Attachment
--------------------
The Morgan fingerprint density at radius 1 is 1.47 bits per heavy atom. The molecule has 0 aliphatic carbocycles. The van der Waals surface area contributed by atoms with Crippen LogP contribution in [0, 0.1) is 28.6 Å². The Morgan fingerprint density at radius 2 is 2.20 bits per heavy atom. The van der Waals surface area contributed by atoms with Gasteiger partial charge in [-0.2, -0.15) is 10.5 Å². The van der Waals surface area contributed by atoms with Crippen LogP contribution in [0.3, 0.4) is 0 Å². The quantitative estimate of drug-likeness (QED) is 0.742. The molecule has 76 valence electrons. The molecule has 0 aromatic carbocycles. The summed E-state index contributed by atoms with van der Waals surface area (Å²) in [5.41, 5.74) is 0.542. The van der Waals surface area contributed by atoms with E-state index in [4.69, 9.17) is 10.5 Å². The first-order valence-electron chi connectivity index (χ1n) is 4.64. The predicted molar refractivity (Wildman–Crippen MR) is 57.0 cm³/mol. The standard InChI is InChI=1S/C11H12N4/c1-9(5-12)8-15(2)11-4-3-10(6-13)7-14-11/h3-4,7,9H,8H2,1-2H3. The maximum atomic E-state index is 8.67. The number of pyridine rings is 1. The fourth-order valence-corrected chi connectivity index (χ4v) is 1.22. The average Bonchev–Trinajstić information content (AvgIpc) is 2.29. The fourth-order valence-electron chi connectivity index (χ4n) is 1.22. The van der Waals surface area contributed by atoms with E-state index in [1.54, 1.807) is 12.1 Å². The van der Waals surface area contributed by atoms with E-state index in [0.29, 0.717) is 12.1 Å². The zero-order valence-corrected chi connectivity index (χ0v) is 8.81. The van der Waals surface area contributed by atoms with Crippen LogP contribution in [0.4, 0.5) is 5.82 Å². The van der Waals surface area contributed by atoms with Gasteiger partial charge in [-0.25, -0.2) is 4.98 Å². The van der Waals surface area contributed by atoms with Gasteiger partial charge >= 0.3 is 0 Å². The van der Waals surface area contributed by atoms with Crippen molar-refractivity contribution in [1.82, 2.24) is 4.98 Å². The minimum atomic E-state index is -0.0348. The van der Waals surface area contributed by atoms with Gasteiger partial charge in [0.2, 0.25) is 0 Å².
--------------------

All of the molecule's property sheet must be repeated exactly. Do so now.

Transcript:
The Morgan fingerprint density at radius 1 is 1.47 bits per heavy atom. The molecule has 0 aliphatic carbocycles. The van der Waals surface area contributed by atoms with Crippen LogP contribution in [0, 0.1) is 28.6 Å². The Morgan fingerprint density at radius 2 is 2.20 bits per heavy atom. The van der Waals surface area contributed by atoms with Gasteiger partial charge in [-0.2, -0.15) is 10.5 Å². The van der Waals surface area contributed by atoms with Crippen LogP contribution in [0.3, 0.4) is 0 Å². The quantitative estimate of drug-likeness (QED) is 0.742. The molecule has 76 valence electrons. The molecule has 0 aromatic carbocycles. The summed E-state index contributed by atoms with van der Waals surface area (Å²) in [5.41, 5.74) is 0.542. The van der Waals surface area contributed by atoms with E-state index in [4.69, 9.17) is 10.5 Å². The first-order valence-electron chi connectivity index (χ1n) is 4.64. The predicted molar refractivity (Wildman–Crippen MR) is 57.0 cm³/mol. The standard InChI is InChI=1S/C11H12N4/c1-9(5-12)8-15(2)11-4-3-10(6-13)7-14-11/h3-4,7,9H,8H2,1-2H3. The maximum atomic E-state index is 8.67. The number of pyridine rings is 1. The fourth-order valence-corrected chi connectivity index (χ4v) is 1.22. The average Bonchev–Trinajstić information content (AvgIpc) is 2.29. The fourth-order valence-electron chi connectivity index (χ4n) is 1.22. The van der Waals surface area contributed by atoms with E-state index in [1.54, 1.807) is 12.1 Å². The van der Waals surface area contributed by atoms with E-state index in [0.29, 0.717) is 12.1 Å². The zero-order valence-corrected chi connectivity index (χ0v) is 8.81. The van der Waals surface area contributed by atoms with Crippen LogP contribution in [0.4, 0.5) is 5.82 Å². The van der Waals surface area contributed by atoms with Gasteiger partial charge in [-0.25, -0.2) is 4.98 Å². The van der Waals surface area contributed by atoms with Gasteiger partial charge >= 0.3 is 0 Å². The van der Waals surface area contributed by atoms with Crippen molar-refractivity contribution in [1.82, 2.24) is 4.98 Å². The minimum atomic E-state index is -0.0348. The van der Waals surface area contributed by atoms with Gasteiger partial charge in [0.2, 0.25) is 0 Å².